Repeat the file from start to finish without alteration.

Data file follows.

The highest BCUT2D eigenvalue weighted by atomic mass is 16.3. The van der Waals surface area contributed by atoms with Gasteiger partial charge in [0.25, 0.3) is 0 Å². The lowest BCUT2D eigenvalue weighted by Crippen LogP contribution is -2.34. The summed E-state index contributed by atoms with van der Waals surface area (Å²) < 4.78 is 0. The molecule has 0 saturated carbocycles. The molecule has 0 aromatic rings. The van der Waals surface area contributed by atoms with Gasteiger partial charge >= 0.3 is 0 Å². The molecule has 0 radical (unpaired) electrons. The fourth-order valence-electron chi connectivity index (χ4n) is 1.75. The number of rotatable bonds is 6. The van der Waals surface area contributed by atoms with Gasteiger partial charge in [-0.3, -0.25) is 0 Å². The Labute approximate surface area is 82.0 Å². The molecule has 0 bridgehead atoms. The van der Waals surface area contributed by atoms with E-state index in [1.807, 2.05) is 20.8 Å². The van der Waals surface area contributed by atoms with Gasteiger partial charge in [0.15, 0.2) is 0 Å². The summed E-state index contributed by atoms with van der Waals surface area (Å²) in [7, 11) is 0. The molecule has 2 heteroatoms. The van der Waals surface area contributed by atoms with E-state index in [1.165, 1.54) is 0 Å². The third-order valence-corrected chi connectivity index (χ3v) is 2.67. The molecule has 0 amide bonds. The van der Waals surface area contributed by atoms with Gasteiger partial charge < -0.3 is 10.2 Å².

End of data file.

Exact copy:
The highest BCUT2D eigenvalue weighted by atomic mass is 16.3. The van der Waals surface area contributed by atoms with Gasteiger partial charge in [0.25, 0.3) is 0 Å². The lowest BCUT2D eigenvalue weighted by Crippen LogP contribution is -2.34. The summed E-state index contributed by atoms with van der Waals surface area (Å²) < 4.78 is 0. The molecule has 0 saturated carbocycles. The molecule has 0 aromatic rings. The van der Waals surface area contributed by atoms with Gasteiger partial charge >= 0.3 is 0 Å². The molecule has 0 radical (unpaired) electrons. The fourth-order valence-electron chi connectivity index (χ4n) is 1.75. The number of rotatable bonds is 6. The van der Waals surface area contributed by atoms with Gasteiger partial charge in [-0.3, -0.25) is 0 Å². The Labute approximate surface area is 82.0 Å². The molecule has 0 bridgehead atoms. The van der Waals surface area contributed by atoms with E-state index in [1.807, 2.05) is 20.8 Å². The van der Waals surface area contributed by atoms with Gasteiger partial charge in [0.15, 0.2) is 0 Å². The summed E-state index contributed by atoms with van der Waals surface area (Å²) in [7, 11) is 0. The molecule has 2 heteroatoms. The van der Waals surface area contributed by atoms with E-state index in [1.165, 1.54) is 0 Å². The third-order valence-corrected chi connectivity index (χ3v) is 2.67. The molecule has 0 amide bonds. The van der Waals surface area contributed by atoms with Gasteiger partial charge < -0.3 is 10.2 Å².